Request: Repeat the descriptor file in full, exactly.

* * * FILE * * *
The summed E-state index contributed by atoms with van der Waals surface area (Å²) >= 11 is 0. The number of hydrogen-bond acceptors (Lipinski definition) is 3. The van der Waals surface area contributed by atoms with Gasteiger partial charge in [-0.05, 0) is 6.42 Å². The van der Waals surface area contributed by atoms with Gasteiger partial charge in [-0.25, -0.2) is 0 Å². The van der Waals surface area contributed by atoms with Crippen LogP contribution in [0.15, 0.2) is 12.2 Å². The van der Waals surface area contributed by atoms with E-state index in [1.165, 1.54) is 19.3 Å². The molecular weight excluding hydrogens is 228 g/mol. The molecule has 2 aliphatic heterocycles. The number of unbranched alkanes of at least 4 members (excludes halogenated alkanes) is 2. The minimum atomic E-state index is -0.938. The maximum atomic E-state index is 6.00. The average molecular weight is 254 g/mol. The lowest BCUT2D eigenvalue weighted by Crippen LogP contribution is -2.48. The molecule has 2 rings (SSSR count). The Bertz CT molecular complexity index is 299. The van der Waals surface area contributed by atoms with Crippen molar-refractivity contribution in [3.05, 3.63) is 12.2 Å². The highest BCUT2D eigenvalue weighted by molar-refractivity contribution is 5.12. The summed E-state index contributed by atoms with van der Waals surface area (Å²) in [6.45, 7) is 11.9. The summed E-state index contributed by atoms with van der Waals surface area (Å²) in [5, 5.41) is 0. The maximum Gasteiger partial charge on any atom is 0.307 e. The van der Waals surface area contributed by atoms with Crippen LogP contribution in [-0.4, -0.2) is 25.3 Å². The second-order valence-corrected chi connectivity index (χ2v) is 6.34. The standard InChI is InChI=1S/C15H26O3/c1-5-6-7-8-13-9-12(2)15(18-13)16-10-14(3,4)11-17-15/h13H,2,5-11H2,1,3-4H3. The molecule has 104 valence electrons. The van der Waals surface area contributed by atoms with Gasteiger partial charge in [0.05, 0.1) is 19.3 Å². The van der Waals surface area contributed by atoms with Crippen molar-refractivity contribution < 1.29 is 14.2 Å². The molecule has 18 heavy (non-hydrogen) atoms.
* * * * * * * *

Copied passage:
The summed E-state index contributed by atoms with van der Waals surface area (Å²) >= 11 is 0. The number of hydrogen-bond acceptors (Lipinski definition) is 3. The van der Waals surface area contributed by atoms with Gasteiger partial charge in [-0.05, 0) is 6.42 Å². The van der Waals surface area contributed by atoms with Gasteiger partial charge in [-0.25, -0.2) is 0 Å². The van der Waals surface area contributed by atoms with Crippen LogP contribution in [0.15, 0.2) is 12.2 Å². The van der Waals surface area contributed by atoms with E-state index in [1.165, 1.54) is 19.3 Å². The molecular weight excluding hydrogens is 228 g/mol. The molecule has 2 aliphatic heterocycles. The number of unbranched alkanes of at least 4 members (excludes halogenated alkanes) is 2. The minimum atomic E-state index is -0.938. The maximum atomic E-state index is 6.00. The average molecular weight is 254 g/mol. The lowest BCUT2D eigenvalue weighted by Crippen LogP contribution is -2.48. The molecule has 2 rings (SSSR count). The Bertz CT molecular complexity index is 299. The van der Waals surface area contributed by atoms with Crippen molar-refractivity contribution in [3.05, 3.63) is 12.2 Å². The highest BCUT2D eigenvalue weighted by molar-refractivity contribution is 5.12. The summed E-state index contributed by atoms with van der Waals surface area (Å²) in [6.45, 7) is 11.9. The summed E-state index contributed by atoms with van der Waals surface area (Å²) in [5, 5.41) is 0. The maximum Gasteiger partial charge on any atom is 0.307 e. The van der Waals surface area contributed by atoms with Crippen LogP contribution in [-0.4, -0.2) is 25.3 Å². The second-order valence-corrected chi connectivity index (χ2v) is 6.34. The standard InChI is InChI=1S/C15H26O3/c1-5-6-7-8-13-9-12(2)15(18-13)16-10-14(3,4)11-17-15/h13H,2,5-11H2,1,3-4H3. The molecule has 104 valence electrons. The van der Waals surface area contributed by atoms with Gasteiger partial charge in [0.05, 0.1) is 19.3 Å². The van der Waals surface area contributed by atoms with Crippen molar-refractivity contribution < 1.29 is 14.2 Å². The molecule has 18 heavy (non-hydrogen) atoms.